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"You have to look after yourself..."

Discussion in 'I care for a person with dementia' started by byrnedjp, Jul 7, 2015.

  1. byrnedjp

    byrnedjp Registered User

    Mar 21, 2013
    168
    London
    If i hear this again i swear ..............

    its like saying to someone whos in Prison for life , "You should get out more"
     
  2. Long-Suffering

    Long-Suffering Registered User

    Jul 6, 2015
    426
    Yep. I know what you mean.
     
  3. stanleypj

    stanleypj Registered User

    Dec 8, 2011
    10,658
    North West
    Yes. I'm sure people are well-meaning but it does get a bit irksome. I usually just respond that I try to.
     
  4. marionq

    marionq Registered User

    Apr 24, 2013
    5,853
    Female
    Scotland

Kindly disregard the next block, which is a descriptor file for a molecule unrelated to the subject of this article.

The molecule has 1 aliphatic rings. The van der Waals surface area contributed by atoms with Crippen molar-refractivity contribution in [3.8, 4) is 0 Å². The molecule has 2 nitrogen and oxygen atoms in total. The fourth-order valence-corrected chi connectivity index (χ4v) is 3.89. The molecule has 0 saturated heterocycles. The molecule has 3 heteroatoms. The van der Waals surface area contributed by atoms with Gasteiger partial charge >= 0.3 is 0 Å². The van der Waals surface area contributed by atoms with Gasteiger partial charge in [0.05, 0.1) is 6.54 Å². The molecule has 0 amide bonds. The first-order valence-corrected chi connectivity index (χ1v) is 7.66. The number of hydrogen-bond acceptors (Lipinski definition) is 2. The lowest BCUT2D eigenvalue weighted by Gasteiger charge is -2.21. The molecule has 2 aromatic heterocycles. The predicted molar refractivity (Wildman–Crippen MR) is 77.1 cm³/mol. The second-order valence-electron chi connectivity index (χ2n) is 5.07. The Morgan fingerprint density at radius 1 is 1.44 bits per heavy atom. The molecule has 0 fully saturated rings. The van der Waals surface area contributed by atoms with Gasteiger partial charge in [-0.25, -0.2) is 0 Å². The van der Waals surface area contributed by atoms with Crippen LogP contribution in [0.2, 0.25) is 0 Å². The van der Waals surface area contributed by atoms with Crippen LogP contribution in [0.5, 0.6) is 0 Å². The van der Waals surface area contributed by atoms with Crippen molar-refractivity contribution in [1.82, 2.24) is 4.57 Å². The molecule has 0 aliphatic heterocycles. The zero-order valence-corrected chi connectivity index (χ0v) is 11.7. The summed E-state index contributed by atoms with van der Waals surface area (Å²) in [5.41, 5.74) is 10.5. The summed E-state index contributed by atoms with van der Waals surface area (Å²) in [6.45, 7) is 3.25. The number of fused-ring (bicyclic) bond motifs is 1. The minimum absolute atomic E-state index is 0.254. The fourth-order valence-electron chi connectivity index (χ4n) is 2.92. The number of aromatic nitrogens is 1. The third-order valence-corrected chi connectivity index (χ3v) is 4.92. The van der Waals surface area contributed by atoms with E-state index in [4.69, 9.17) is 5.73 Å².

How do you do that when you are looking after someone else 24 hours a day! The people who say it do indeed mean well but it means nothing at all under our circumstances.
     
  5. patsy56

    patsy56 Registered User

    Jan 14, 2015
    840
    Fife Scotland
    yep, know the feeling........
     
  6. byrnedjp

    byrnedjp Registered User

    Mar 21, 2013
    168
    London
    When a "Health Professional" says it to me thats when i get angry - they know full well what it takes to do this - its become a meaningless throwaway line to me.

    Doctor/Nurse/Matron/Consultant/Specialist/Social Worker/Dementia Worker:

    "You really need to look after yourself"

    Me:

    "ok , how?"
     
  7. CollegeGirl

    CollegeGirl Registered User

    Jan 19, 2011
    9,534
    North East England
    I can see this from another perspective also, though. My dad puts my mam first every time, with no thought for himself. He tells me that he isn't important and my pleas for him to look after himself, too, by accepting more help, putting mam into the home more often for day care, etc, fall on deaf ears. But then he tells me how exhausted he is, how she's driving him crackers (his words) etc and I just don't know what to say or do. It's very frustrating and upsets me that he won't consider himself at all.

    Perhaps that's what they mean.
     
  8. Sootywren

    Sootywren Registered User

    Jun 20, 2015
    3